He worked with Prof. Assaf Shapira of TAU’s Faculty of Life Sciences, and Nadav Moor, a doctoral student. Their research was published in Advanced Science.
Heart disease is the leading cause of death among both men and women in the United States. In Israel, it is the second largest cause of death (after cancer). In 2013, heart disease accounted for about 16% of the total number of deaths in Israel, according to the Health Ministry.
Heart transplantation is often the only treatment available to patients with end-stage heart failure. The waiting list for patients in the US can be as much as six months or more. In Israel and the US, many patients die while on the waiting list, hoping for a chance at survival.
“This heart is made from human cells and patient-specific biological materials. In our process, these materials serve as the bio-inks, substances made of sugars and proteins that can be used for 3-D printing of complex tissue models,” Dvir explained.Recommended videosPowered by AnyClipPlayUnmuteCurrent Time 0:02/Duration 0:30Loaded: 22.45% FullscreenUp Next
“People have managed to 3D-print the structure of a heart in the past, but not with cells or with blood vessels. Our results demonstrate the potential of our approach for engineering personalized tissue and organ replacement in the future,” he said.
At this stage, the 3-D heart produced at TAU is sized for a rabbit, but the professors said that larger human hearts could be produced using the same technology.
For the research, a biopsy of fatty tissue was taken from patients, according to a release. The cellular and a-cellular materials of the tissue were then separated. The cells were reprogrammed to become pluripotent stem cells that could then be efficiently differentiated into cardiac or endothelial cells. The extracellular matrix (ECM), a three-dimensional network of extracellular macromolecules, such as collagen and glycoproteins, was processed into a personalized hydrogel that served as the printing “ink.” The differentiated cells were then mixed with the bio-inks and were used to 3D-print patient-specific, immune-compatible cardiac patches with blood vessels and, subsequently, an entire heart.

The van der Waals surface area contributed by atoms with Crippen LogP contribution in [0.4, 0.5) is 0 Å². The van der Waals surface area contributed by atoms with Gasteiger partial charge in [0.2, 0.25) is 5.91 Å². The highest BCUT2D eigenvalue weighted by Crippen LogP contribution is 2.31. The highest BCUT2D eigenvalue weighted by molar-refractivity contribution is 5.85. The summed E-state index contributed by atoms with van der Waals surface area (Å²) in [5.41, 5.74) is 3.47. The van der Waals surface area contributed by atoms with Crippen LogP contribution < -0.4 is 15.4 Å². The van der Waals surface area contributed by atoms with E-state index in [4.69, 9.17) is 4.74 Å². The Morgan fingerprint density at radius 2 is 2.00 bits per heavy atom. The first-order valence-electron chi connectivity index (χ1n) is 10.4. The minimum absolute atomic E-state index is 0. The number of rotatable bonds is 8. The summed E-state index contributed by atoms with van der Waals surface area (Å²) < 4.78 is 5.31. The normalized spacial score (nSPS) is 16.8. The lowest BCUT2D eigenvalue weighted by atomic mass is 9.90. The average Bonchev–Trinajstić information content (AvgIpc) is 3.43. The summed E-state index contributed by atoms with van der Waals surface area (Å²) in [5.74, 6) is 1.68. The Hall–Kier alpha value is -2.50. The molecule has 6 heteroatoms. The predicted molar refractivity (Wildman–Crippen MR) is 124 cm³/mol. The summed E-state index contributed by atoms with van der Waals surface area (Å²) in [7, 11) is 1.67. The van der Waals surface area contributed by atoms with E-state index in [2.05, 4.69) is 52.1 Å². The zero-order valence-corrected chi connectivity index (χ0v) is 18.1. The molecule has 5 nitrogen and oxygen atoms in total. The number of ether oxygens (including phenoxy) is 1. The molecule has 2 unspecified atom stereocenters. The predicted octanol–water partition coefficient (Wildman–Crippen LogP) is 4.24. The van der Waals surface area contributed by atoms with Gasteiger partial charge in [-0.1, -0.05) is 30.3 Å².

According to Dvir, the use of “native” patient-specific materials is crucial to successfully engineering tissues and organs.
The next step, they said, is to teach the hearts to behave like human hearts. First, they will transplant them into animals and eventually into humans. The hope is that within “10 years, there will be organ printers in the finest hospitals around the world, and these procedures will be conducted routinely,” Dvir said.
An illustration of a lunar lander on the surface of the Moon. The design being proposed by Lockheed Martin is a two-stage vehicle derived from the Orion spacecraft. Image Credit: Lockheed Martin
Lockheed Martin unveiled a design for a human-rated lunar lander that could be built quickly to meet Vice President Mike Pence’s challenge to return humans to the Moon by 2024.
The two-stage lander concept was presented April 10, 2019, during the 35th Space Symposium in Colorado Springs, Colorado, where engineers from Lockheed Martin discussed ideas on how to accelerate lunar lander capabilities.
NASA’s current plan to return humans to the Moon is expected in two phases, as outlined by the agency’s administrator, Jim Bridenstine, earlier this week. The first phase is about speed and involves building an initial Lunar Gateway (described as a reusable command module in orbit around the Moon) likely with just a power and propulsion module and a utilization module with docking ports.
Ultimately, the Gateway is being designed to allow for Orion crews to dock and transfer to a reusable lunar lander architecture. It would also be in an orbit that requires little fuel to maintain while allowing for access to a large portion of the Moon’s surface. In the future, the vehicle is envisioned as being a rendezvous location for commercial resupply and refueling ships to replenish a reusable Moon exploration architecture.